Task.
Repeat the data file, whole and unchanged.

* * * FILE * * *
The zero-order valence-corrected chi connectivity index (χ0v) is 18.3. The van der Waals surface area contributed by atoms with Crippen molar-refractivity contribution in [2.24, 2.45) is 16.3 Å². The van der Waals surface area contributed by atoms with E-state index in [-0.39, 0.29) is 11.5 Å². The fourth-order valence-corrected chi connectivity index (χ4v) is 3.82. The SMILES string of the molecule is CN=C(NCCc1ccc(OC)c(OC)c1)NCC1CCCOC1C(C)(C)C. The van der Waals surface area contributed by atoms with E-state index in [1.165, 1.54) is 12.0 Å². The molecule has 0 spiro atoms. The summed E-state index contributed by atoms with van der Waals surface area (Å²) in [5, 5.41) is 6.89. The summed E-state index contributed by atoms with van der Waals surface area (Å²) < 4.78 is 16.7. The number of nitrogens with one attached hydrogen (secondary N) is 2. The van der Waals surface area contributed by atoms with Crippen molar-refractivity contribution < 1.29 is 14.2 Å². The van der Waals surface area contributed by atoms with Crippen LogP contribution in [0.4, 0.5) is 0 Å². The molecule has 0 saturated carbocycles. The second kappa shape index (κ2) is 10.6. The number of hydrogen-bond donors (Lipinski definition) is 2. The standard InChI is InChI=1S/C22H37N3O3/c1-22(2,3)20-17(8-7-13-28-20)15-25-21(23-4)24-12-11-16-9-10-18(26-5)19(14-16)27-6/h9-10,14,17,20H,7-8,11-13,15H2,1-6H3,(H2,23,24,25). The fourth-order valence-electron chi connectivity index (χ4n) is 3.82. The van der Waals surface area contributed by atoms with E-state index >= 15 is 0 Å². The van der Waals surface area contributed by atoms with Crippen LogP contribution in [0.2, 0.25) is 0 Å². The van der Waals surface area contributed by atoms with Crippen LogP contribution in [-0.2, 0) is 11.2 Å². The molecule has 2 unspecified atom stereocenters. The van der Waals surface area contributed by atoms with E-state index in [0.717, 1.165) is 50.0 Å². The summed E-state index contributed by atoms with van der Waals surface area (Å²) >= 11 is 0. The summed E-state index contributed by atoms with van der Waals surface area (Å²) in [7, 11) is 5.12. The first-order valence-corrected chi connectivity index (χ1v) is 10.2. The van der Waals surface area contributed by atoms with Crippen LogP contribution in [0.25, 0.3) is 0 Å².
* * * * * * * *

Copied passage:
The zero-order valence-corrected chi connectivity index (χ0v) is 18.3. The van der Waals surface area contributed by atoms with Crippen molar-refractivity contribution in [2.24, 2.45) is 16.3 Å². The van der Waals surface area contributed by atoms with E-state index in [-0.39, 0.29) is 11.5 Å². The fourth-order valence-corrected chi connectivity index (χ4v) is 3.82. The SMILES string of the molecule is CN=C(NCCc1ccc(OC)c(OC)c1)NCC1CCCOC1C(C)(C)C. The van der Waals surface area contributed by atoms with E-state index in [1.165, 1.54) is 12.0 Å². The molecule has 0 spiro atoms. The summed E-state index contributed by atoms with van der Waals surface area (Å²) in [5, 5.41) is 6.89. The summed E-state index contributed by atoms with van der Waals surface area (Å²) < 4.78 is 16.7. The number of nitrogens with one attached hydrogen (secondary N) is 2. The van der Waals surface area contributed by atoms with Crippen molar-refractivity contribution < 1.29 is 14.2 Å². The van der Waals surface area contributed by atoms with Crippen LogP contribution in [0.4, 0.5) is 0 Å². The molecule has 0 saturated carbocycles. The second kappa shape index (κ2) is 10.6. The number of hydrogen-bond donors (Lipinski definition) is 2. The standard InChI is InChI=1S/C22H37N3O3/c1-22(2,3)20-17(8-7-13-28-20)15-25-21(23-4)24-12-11-16-9-10-18(26-5)19(14-16)27-6/h9-10,14,17,20H,7-8,11-13,15H2,1-6H3,(H2,23,24,25). The fourth-order valence-electron chi connectivity index (χ4n) is 3.82. The van der Waals surface area contributed by atoms with E-state index >= 15 is 0 Å². The van der Waals surface area contributed by atoms with Crippen LogP contribution in [0.2, 0.25) is 0 Å². The van der Waals surface area contributed by atoms with Crippen LogP contribution in [-0.2, 0) is 11.2 Å². The molecule has 2 unspecified atom stereocenters. The van der Waals surface area contributed by atoms with E-state index in [0.717, 1.165) is 50.0 Å². The summed E-state index contributed by atoms with van der Waals surface area (Å²) >= 11 is 0. The summed E-state index contributed by atoms with van der Waals surface area (Å²) in [7, 11) is 5.12. The first-order valence-corrected chi connectivity index (χ1v) is 10.2. The van der Waals surface area contributed by atoms with Crippen LogP contribution in [0.25, 0.3) is 0 Å².